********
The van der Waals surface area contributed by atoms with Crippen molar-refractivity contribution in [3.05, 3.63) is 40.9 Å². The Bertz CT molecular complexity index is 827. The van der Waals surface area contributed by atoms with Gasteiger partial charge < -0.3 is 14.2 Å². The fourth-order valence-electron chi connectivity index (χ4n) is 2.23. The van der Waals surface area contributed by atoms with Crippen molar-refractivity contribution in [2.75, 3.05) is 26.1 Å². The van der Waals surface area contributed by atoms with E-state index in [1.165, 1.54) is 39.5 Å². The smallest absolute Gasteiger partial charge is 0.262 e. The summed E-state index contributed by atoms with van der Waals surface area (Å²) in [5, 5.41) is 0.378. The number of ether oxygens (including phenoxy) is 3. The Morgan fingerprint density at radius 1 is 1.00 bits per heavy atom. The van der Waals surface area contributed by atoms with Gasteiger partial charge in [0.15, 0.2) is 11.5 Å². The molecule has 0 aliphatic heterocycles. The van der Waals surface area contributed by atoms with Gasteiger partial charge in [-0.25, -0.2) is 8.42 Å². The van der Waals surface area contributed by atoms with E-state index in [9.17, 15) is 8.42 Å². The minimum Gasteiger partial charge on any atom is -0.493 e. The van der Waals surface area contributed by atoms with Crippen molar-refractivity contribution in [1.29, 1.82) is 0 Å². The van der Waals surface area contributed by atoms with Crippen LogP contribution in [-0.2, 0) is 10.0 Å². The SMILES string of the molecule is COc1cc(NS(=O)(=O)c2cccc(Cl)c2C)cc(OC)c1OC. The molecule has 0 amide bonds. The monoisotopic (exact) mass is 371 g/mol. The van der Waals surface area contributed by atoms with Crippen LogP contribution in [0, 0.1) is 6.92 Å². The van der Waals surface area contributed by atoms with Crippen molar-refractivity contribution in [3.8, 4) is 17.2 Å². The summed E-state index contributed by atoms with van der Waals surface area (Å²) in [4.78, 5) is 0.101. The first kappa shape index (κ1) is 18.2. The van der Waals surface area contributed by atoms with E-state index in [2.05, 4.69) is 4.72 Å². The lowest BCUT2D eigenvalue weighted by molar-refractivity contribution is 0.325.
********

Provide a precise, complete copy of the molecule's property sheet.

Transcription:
The van der Waals surface area contributed by atoms with Crippen molar-refractivity contribution in [3.05, 3.63) is 40.9 Å². The Bertz CT molecular complexity index is 827. The van der Waals surface area contributed by atoms with Gasteiger partial charge < -0.3 is 14.2 Å². The fourth-order valence-electron chi connectivity index (χ4n) is 2.23. The van der Waals surface area contributed by atoms with Crippen molar-refractivity contribution in [2.75, 3.05) is 26.1 Å². The van der Waals surface area contributed by atoms with E-state index in [1.165, 1.54) is 39.5 Å². The smallest absolute Gasteiger partial charge is 0.262 e. The summed E-state index contributed by atoms with van der Waals surface area (Å²) in [5, 5.41) is 0.378. The number of ether oxygens (including phenoxy) is 3. The Morgan fingerprint density at radius 1 is 1.00 bits per heavy atom. The van der Waals surface area contributed by atoms with Gasteiger partial charge in [0.15, 0.2) is 11.5 Å². The molecule has 0 aliphatic heterocycles. The van der Waals surface area contributed by atoms with Gasteiger partial charge in [-0.25, -0.2) is 8.42 Å². The van der Waals surface area contributed by atoms with E-state index in [9.17, 15) is 8.42 Å². The minimum Gasteiger partial charge on any atom is -0.493 e. The van der Waals surface area contributed by atoms with Crippen molar-refractivity contribution in [1.29, 1.82) is 0 Å². The van der Waals surface area contributed by atoms with Crippen LogP contribution in [-0.2, 0) is 10.0 Å². The SMILES string of the molecule is COc1cc(NS(=O)(=O)c2cccc(Cl)c2C)cc(OC)c1OC. The molecule has 0 amide bonds. The monoisotopic (exact) mass is 371 g/mol. The van der Waals surface area contributed by atoms with Crippen LogP contribution in [0, 0.1) is 6.92 Å². The van der Waals surface area contributed by atoms with Crippen molar-refractivity contribution in [3.8, 4) is 17.2 Å². The summed E-state index contributed by atoms with van der Waals surface area (Å²) in [4.78, 5) is 0.101. The first kappa shape index (κ1) is 18.2. The van der Waals surface area contributed by atoms with E-state index in [2.05, 4.69) is 4.72 Å². The lowest BCUT2D eigenvalue weighted by molar-refractivity contribution is 0.325.